It appears that Mongoose is taking a page out of the SE bikes marketing handbook.

Not only are they offering bikes for the modern-day rider  like the new 24 we featured earlier but also bikes that are more retro-style, befitting its long heritage in BMX, like the updated KOS Kruiser.

You might remember the new 24″ Mongoose has in the pipeline. Trent Brocker and Moody have been seen putting that bike through its paces so you know it’s going to hold up to modern-day riding.

Now to capture that end of the market that remembers the origins of the sport, they’re reintroducing the KOS Kruiser.

Named after Jeff Kosmala, the dominant cruiser rider of the late 70s/early 80s, it was a bike that was piloted to many a championship win.

Kosmala taking care of business (vintage BMX Action shot)

And while it retains its classic retro looks (hello looptail!) it’s been updated to take advantage of the improvements that have happened over the decades since its original release. Think sealed everything, v-brakes and an integrated headtube. They even go so far as to put on an aftermarket ACS freewheel–a nice touch given the tendency of generic freewheels to give up the ghost without warning (and often at the most inopportune time).  The motomag sprocket is pretty sweet too.

Sure it wouldn’t be what you would want to thrash the streets with–it wasn’t meant for that. This bike is for cruising in the truest sense of the word.

Think of it as bike that’s in the same class as the Macneil retro style cruisers. Mongoose’s advantage though is the retro-cool factor of its look combined with Mongoose’s deep legacy in the sport and Jeff Kosmala’s iconic standing as one of the dominant cruiser riders of his era.

For more pics of the updated KOS Kruiser, check out this Flickr photostream.

Dee Snider just wanted to ride

7 06 2011

After rock stardom with Twisted Sister in the early 80s, Dee Snider had to find his kicks in other ways.

One of those ways was BMX.

Snider was a local at Coral Springs BMX in Florida in the early 90s and could be found there, week in and week out, getting his race on.

Dee Snider getting his race on

At the time, Dee was riding a Hutch cruiser but when Chris Moeller at S&M got wind of the rocker’s involvement in BMX, the two ended up collaborating on a signature frame called the Widowmaker (that I posted on recently).

Kind of crazy when you think about it.

Imagine getting up on the gate…and Dee F’n Snider (!) is lined up next to you?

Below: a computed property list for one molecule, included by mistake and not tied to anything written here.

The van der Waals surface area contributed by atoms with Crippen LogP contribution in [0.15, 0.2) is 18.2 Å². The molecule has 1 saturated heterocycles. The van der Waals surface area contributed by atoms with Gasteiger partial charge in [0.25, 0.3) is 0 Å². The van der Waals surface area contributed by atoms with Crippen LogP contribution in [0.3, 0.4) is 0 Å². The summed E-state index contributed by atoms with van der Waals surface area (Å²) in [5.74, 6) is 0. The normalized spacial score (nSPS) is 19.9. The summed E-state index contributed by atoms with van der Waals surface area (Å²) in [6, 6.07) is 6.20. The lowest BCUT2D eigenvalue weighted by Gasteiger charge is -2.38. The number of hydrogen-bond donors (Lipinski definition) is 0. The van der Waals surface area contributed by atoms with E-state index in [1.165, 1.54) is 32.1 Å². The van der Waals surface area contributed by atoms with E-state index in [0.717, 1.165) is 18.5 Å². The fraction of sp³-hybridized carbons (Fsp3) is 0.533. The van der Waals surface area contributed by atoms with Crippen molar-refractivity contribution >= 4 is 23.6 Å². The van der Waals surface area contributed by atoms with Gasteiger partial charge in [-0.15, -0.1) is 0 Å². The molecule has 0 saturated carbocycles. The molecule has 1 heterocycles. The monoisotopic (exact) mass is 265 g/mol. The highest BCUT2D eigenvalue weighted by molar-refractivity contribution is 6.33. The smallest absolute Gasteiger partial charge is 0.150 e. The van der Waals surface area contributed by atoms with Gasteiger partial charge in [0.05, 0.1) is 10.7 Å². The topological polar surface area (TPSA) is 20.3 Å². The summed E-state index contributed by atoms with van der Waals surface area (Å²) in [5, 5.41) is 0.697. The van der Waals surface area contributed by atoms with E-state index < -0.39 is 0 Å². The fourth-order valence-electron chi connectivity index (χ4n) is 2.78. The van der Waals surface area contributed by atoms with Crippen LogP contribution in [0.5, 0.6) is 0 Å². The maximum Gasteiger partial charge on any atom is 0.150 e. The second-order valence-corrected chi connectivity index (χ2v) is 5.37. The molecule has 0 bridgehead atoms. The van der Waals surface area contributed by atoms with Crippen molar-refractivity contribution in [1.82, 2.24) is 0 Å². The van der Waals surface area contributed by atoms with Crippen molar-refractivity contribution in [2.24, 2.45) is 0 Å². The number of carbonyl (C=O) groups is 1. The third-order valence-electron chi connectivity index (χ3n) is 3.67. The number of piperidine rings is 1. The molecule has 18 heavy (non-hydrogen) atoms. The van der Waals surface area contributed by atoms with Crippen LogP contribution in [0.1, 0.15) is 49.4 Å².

(Photo credit: Planet BMX/Color Tuffs Facebook page)

Goldilocks and the three Redlines

1 06 2011

My apologies to fans of the classic tale.

One early summer morning, when the Redline engineers were away on a team-building exercise, Goldilocks wandered into the Redline bike design area after seeing an open door off to the side of Redline’s corporate offices.  A bike enthusiast by nature, she decided to walk around and look at the wide array of cycling goodies in the room.

As she strolled through the bikes, she tried on some of the gear that was on display and occasionally pulled on a brake lever or two to test the brakes of the bikes (it was something she did almost instinctively when she was checking out bikes at bike shops).

Goldilocks looks for a Redline that's just right

Growing restless, she was about to leave when she saw the 20″ Redline Device in the corner. “Wow, what a nice bike” she said aloud, “but a little undersized for my tastes.”

She put the bike down and wandered down another aisle. There she spotted another Device, the 26″ version. “Hmmm,” she thought to herself, “nice, but this seems a little too big.” She leaned it back against the wall where it was standing and looking around some more.

“You know what would be ‘just right’?, she said to no one in particular, “A 24″ Device“.

Just then, the door to the room opened and the main lights were flicked on,  “What’s going on here?”

(Like this story, the 24″ Redline Device is a pure fantasy…but should it be?…a 24″ Device is a bike that should be in Redline’s lineup.)